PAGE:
We had a governor in Qld who signed into law the amalgamation of local governments, when it was clearly done on a lie by the State Premier. The premier stated she would continue discussions about amalgamation and anyway there had to be a referendum. She then did away with the need for a referendum, called an election and the first thing she did when re elected, was to amalgamate the local governments. the State Governor was happy to sign that in. The State governor then went on to become GG. What a good thing that no PM decided to pull a fast one on her as she would never have had the nouse to see it.
 

spacesailor

Well-Known Member
#25
what about That crazy Joh Bjelke Petersen's law, that a family of four or more have to walk on either side of the street or get fined.
spacesailor
 
#26
@spacesailor - The magna carta is a bill of rights only and has largely been repealed/replaced by more modern notions of human rights...

Under UK law, parliament is supreme and can make what laws it likes when it likes and to cover any territory it likes (so, for example, a UK citizen who intentionally kills someone in, say Thailand, will be liable for Murder in the UK... In theory, the UK parliament can make it illegal to drive on the left hand side of the road in Australia - of course, no one in Australia will have it enforced, but the border guards can nab you as you enter the UK and if you are proved to have driven on the left hand side of the road in Australia, you are going to get done for it..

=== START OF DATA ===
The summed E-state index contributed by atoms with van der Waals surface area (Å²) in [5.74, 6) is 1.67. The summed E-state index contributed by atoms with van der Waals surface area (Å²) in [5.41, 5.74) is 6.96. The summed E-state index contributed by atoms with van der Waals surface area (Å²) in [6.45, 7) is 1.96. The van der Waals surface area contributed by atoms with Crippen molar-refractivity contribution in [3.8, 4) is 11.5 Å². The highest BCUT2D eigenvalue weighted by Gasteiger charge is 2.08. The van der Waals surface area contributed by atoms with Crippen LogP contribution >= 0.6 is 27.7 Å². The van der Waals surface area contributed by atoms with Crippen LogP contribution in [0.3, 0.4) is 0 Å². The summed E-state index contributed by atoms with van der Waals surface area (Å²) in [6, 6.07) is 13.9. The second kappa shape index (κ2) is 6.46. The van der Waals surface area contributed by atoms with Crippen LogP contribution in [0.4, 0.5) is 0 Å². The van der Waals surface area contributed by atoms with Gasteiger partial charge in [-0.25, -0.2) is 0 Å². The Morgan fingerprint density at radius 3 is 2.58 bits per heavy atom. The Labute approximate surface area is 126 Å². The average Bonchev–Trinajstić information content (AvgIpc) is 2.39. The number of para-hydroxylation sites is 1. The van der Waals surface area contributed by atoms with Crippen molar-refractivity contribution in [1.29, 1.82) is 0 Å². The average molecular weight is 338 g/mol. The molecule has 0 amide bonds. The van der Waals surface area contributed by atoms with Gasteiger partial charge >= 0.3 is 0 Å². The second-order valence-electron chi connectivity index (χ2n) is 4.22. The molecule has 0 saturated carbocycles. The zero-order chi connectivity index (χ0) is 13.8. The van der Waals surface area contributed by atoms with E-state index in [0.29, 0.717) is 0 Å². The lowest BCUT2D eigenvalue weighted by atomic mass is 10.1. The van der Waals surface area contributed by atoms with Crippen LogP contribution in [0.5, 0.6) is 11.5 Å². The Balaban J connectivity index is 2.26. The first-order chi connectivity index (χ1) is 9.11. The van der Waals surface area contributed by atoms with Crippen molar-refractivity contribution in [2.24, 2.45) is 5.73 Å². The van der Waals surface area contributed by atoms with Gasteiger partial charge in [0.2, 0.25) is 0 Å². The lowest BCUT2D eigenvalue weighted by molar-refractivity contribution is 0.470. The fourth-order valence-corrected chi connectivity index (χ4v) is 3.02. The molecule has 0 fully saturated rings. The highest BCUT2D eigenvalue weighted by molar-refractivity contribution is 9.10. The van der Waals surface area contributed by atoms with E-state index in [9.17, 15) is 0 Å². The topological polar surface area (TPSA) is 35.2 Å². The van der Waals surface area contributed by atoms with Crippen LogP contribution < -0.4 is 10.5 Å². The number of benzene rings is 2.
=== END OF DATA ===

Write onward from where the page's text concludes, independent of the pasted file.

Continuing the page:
Now, given parliament is supreme and can make whatever law it likes, it is effectively free from the checks and controls of a constitution - where the the judiciary can stop a government or parliament excerising power been beyond their lawful ability to do so. The Queen may refuse to give royal assent - but this is hardly a true constitutional control in todays day and age as she has a weekly Wednesday meeting with the PM to discuss matters of state and basically, she vents her disagreement in these meetings, but the PM's will reigns..

@facthunter.. The constitution of Australia has been referred to as the "Frozen" constitution - I recall it form my constitutional studies, but can't immediately find a reference on the intern-splodge - so happily will stand corrected. Regardless, I have to correct you slightly - the requirement for a binding referendum to passing Australia is a two-fold test - the majority of the [voting] population have to affirm it and the maj gritty of the states' voting populations have to acceded to it.. so 4/6 (in my day, I assume 4/7 now) - not a voting majority of all states: Referendums in Australia - Wikipedia. The point is somewhat moot, though, as there are very few referendums that succeed.